I never really understood the backlash against game remasters. Without getting into the intricacies of an industry that, realistically, we know next to nothing about, I tend to relish the chance to replay some of my favorite classics on new hardware. Master Chief Collection was great, for instance, especially since I hadn’t played through the entirety of the Halo series beforehand and could finish games I hadn’t previously beaten. With Crash Bandicoot N. Sane Trilogy, we’ve got another chance to check out some of the highest points of this classic mascot series.
Crash Bandicoot, just as a reminder, was essentially Sony’s mascot during the days of the original PlayStation that was developed by Naughty Dog (who’d go off to create the Uncharted franchise). He was the marsupial they put up against the likes of Sonic and Mario, and generally speaking he was able to hold his own. The original Crash, released in 1996, eventually saw two sequels in Cortex Strikes Back and Warped over the following two years. Later the series would go in decidedly more questionable directions, as we saw in games like Crash of the Titans where our bandicoot hero would hijack monsters like a GTA game or something like that. We’re not talking about those later titles here, though; the N. Sane trilogy only includes Crash Bandicoot, Cortex Strikes Back and Warped.
Look, these games aren’t playing. They’re mean as hell, remnants of a time where we didn’t talk about “content” in a game as something you’d “consume.” Crash can’t take many hits even on a good day and there’s deadly pits everywhere just waiting for you to fall in. The hours you spent trying to 100% Crash Bandicoot were spent mastering levels, working to break every single box and hunting down bonus levels. If you couldn’t manage this, you weren’t going to “consume” all the “content,” and the game’s best endings were just not going to be available for you. You didn’t consume Crash; Crash consumed you.
Later entries in the series took some of the game’s edge off, in particular by making the save system much more reasonable; the same has been done to the original game here as well, which is huge. These still aren’t easy games, though, even by platformer standards. You’ll die and die again, and these games know it’s going to happen, handing out plenty of lives before segments that might be especially difficult. At the same time, it’s easy to appreciate the tough-but-fair mentality on display here. Practice – and a strong resistance to salt – makes perfect here.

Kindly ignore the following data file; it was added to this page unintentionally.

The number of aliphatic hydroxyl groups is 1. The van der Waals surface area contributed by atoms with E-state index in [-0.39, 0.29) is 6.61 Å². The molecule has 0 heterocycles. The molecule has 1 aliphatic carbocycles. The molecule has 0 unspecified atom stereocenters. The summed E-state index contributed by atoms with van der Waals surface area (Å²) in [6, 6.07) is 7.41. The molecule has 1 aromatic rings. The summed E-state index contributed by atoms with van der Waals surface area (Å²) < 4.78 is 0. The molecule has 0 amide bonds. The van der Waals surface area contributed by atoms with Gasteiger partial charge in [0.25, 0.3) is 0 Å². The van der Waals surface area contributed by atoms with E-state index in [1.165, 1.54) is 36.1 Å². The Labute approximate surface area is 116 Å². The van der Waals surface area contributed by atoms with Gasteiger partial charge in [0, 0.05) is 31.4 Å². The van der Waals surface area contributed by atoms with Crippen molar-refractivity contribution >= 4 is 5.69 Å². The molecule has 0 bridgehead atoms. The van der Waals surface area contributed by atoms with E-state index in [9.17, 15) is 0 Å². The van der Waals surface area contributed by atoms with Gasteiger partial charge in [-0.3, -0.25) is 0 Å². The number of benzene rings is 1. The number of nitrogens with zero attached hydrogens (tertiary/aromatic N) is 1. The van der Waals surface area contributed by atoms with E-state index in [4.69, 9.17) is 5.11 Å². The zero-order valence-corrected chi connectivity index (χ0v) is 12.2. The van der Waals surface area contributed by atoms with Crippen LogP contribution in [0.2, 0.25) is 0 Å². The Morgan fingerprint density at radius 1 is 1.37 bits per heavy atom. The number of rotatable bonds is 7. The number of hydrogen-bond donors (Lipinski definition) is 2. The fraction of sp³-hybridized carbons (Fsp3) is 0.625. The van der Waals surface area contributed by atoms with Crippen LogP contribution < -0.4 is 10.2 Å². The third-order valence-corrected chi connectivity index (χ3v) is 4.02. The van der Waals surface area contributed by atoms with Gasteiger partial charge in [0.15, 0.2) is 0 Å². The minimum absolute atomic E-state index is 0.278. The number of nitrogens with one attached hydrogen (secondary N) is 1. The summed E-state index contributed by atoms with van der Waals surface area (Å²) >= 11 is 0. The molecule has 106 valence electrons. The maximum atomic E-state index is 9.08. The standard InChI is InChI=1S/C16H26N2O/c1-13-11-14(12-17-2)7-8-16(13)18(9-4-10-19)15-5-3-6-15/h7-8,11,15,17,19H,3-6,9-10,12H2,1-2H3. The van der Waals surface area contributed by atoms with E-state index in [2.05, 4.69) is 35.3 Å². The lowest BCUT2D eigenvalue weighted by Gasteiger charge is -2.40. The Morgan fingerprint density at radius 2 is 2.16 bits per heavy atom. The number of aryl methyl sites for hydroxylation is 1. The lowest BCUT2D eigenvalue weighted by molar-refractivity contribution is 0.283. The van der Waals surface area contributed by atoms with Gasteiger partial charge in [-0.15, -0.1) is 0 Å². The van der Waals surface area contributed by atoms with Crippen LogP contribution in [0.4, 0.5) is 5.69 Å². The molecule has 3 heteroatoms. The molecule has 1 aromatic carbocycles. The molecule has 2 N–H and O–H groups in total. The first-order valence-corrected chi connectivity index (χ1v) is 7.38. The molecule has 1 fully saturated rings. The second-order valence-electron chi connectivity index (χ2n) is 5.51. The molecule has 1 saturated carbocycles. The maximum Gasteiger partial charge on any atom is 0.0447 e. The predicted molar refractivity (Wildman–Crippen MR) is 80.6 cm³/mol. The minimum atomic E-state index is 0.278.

Mind that these aren’t especially complex games, as you might expect from modern titles that pride themselves on difficulty. You’ll mostly just run, jump and spin, breaking boxes and collecting power-ups. Sometimes the games shake things up a little bit, particularly in the second and third entries, with animal riding and vehicle segments, but the basic gameplay inherent to Crash didn’t start changing too much until later in the series and those games aren’t included here. If you enjoy the basic platformer gameplay loop, you’re bound to have a good time with all three Clash titles in this remaster, and if you’re new to the series then you’ve got a lot to look forward to.
There’s a good chance you’ve already played at least one of these games already, so I’m probably not saying anything you didn’t already know. Let’s talk about what’s new in this remaster then. Obviously, the graphics are nicer than they were on the ol’ PS1, though each of the games still run at 30FPS. As mentioned, the original Crash has a much more polite save system; the game’s still tough as nails, but I can’t complain about letting you save when you want instead of only when you’ve finished a bonus area. Other changes include the addition of Coco, Crash’s sister, to the original game as a playable character, as well as time trial levels for the speedrunners out there.
Three games for forty bones isn’t anything to sneeze at, especially when they were solid games to begin with – and they’ve only been improved by this remaster. Say what you will about the modern age of ports and remasters; if you ask me, getting a chance to replay the classics (or even experience them for the first time) is just fine and dandy. Crash fans have already picked this one up, I’m sure, and newbies should also give Crash Bandicoot N. Sane Trilogy a serious look.